As hundreds of community-college leaders gather here this week for the American Association of Community Colleges' annual meeting, a lot of the discussion will center on how to fulfill President Obama's goal of producing five million more graduates from the two-year institutions over the next decade.
So it is no surprise that developing and putting into place strategies to help students succeed academically are themes of many of the sessions. Other panels will focus on how to prepare students for a global economy and challenges facing college leaders.
An ambitious proposition when the president first announced it last year, achieving the goal of more community-college graduates is even more in doubt now. In the student-loan legislation the president signed last month, community colleges received only a fraction of the money Mr. Obama had proposed to help the institutions meet his graduation benchmark.
Rather than the $12-billion over 10 years that Mr. Obama had sought to improve programs, courses, and facilities at community colleges, the final student-loan legislation had only $2-billion for job training.
The assistance in the recently signed Health Care and Education Reconciliation Act (HR 4872), however, is just a first step toward meeting the president's goal, Martha J. Kanter, U.S. under secretary of education, said here on Sunday afternoon.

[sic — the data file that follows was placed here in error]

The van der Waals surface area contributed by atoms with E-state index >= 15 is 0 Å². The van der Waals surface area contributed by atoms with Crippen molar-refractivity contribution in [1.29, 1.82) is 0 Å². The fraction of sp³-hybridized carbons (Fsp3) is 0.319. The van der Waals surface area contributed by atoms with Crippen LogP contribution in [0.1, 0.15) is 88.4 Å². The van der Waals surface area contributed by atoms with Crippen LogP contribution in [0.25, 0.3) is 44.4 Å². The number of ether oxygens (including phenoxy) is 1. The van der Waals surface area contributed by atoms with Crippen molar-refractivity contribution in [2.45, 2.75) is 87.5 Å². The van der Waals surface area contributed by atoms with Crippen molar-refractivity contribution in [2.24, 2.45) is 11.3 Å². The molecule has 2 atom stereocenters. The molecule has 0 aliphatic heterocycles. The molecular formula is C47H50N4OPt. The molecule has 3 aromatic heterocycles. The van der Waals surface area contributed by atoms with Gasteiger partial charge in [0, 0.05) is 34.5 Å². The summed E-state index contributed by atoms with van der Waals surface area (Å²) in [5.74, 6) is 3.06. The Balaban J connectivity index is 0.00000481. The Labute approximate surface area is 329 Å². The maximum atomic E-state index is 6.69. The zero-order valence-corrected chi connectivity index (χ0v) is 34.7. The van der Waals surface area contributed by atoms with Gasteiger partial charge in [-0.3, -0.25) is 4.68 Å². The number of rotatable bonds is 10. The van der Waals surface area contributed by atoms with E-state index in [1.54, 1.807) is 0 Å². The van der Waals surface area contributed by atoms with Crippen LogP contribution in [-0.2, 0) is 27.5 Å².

Speaking to an audience of roughly 300 people, Ms. Kanter said college graduation rates had remained stagnant too long. The relatively low number of Americans who complete a college degree, compared with other countries, is "a national tragedy," Ms. Kanter said.
"We have to get people to the finish line," she said. "We have to get them to graduate." She called on community colleges to embrace evidence-based research and apply programs that work at their campuses.
Carol J. Spencer, president of San Juan College, in New Mexico, said that regardless of how much federal money is available, the bottom line is that community colleges need to find a way to deliver more graduates.
Ms. Spencer, who was a panelist at a Sunday session about how community colleges were preparing to meet the president's goal, said the president's goal is putting appropriate pressure on community colleges to do what they should have been doing all along.
Her college is especially focused on helping its American Indian students, who make up 30 percent of the student population at San Juan College.
Students there receive lots of one-on-one attention, she said, including mandatory advising sessions and intense tutoring. And faculty and staff members undergo cultural-awareness training.
"If we don't help them play catch-up, we can't get them to graduation," she said.
Internationalization efforts at community colleges were the focus of another session on Sunday. A participant on that panel, Natalie J. Harder, vice president for institutional advancement at Patrick Henry Community College, in Virginia, said community-college students who do not have global experience risk being less valuable to employers than students who do have such experience.